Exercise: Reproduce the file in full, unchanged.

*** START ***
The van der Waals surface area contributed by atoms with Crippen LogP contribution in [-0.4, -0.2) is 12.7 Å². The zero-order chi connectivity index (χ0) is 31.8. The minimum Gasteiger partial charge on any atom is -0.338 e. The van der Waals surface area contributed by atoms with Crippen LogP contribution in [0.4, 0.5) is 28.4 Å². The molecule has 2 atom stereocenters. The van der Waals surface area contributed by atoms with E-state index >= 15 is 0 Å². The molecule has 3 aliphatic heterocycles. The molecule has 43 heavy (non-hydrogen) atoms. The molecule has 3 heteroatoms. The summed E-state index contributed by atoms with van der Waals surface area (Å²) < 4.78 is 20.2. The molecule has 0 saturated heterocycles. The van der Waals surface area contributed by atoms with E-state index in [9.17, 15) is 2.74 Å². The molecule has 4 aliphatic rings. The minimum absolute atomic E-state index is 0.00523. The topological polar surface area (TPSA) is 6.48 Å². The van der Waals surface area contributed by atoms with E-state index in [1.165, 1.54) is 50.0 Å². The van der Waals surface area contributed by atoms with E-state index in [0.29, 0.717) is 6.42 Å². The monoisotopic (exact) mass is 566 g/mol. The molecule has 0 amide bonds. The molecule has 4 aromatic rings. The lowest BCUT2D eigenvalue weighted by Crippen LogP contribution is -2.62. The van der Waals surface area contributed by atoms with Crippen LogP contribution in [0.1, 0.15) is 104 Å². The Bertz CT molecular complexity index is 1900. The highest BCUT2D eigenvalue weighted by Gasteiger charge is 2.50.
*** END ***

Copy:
The van der Waals surface area contributed by atoms with Crippen LogP contribution in [-0.4, -0.2) is 12.7 Å². The zero-order chi connectivity index (χ0) is 31.8. The minimum Gasteiger partial charge on any atom is -0.338 e. The van der Waals surface area contributed by atoms with Crippen LogP contribution in [0.4, 0.5) is 28.4 Å². The molecule has 2 atom stereocenters. The van der Waals surface area contributed by atoms with E-state index >= 15 is 0 Å². The molecule has 3 aliphatic heterocycles. The molecule has 43 heavy (non-hydrogen) atoms. The molecule has 3 heteroatoms. The summed E-state index contributed by atoms with van der Waals surface area (Å²) < 4.78 is 20.2. The molecule has 0 saturated heterocycles. The van der Waals surface area contributed by atoms with E-state index in [9.17, 15) is 2.74 Å². The molecule has 4 aliphatic rings. The minimum absolute atomic E-state index is 0.00523. The topological polar surface area (TPSA) is 6.48 Å². The van der Waals surface area contributed by atoms with E-state index in [1.165, 1.54) is 50.0 Å². The van der Waals surface area contributed by atoms with E-state index in [0.29, 0.717) is 6.42 Å². The monoisotopic (exact) mass is 566 g/mol. The molecule has 0 amide bonds. The molecule has 4 aromatic rings. The lowest BCUT2D eigenvalue weighted by Crippen LogP contribution is -2.62. The van der Waals surface area contributed by atoms with Crippen LogP contribution in [0.1, 0.15) is 104 Å². The Bertz CT molecular complexity index is 1900. The highest BCUT2D eigenvalue weighted by Gasteiger charge is 2.50.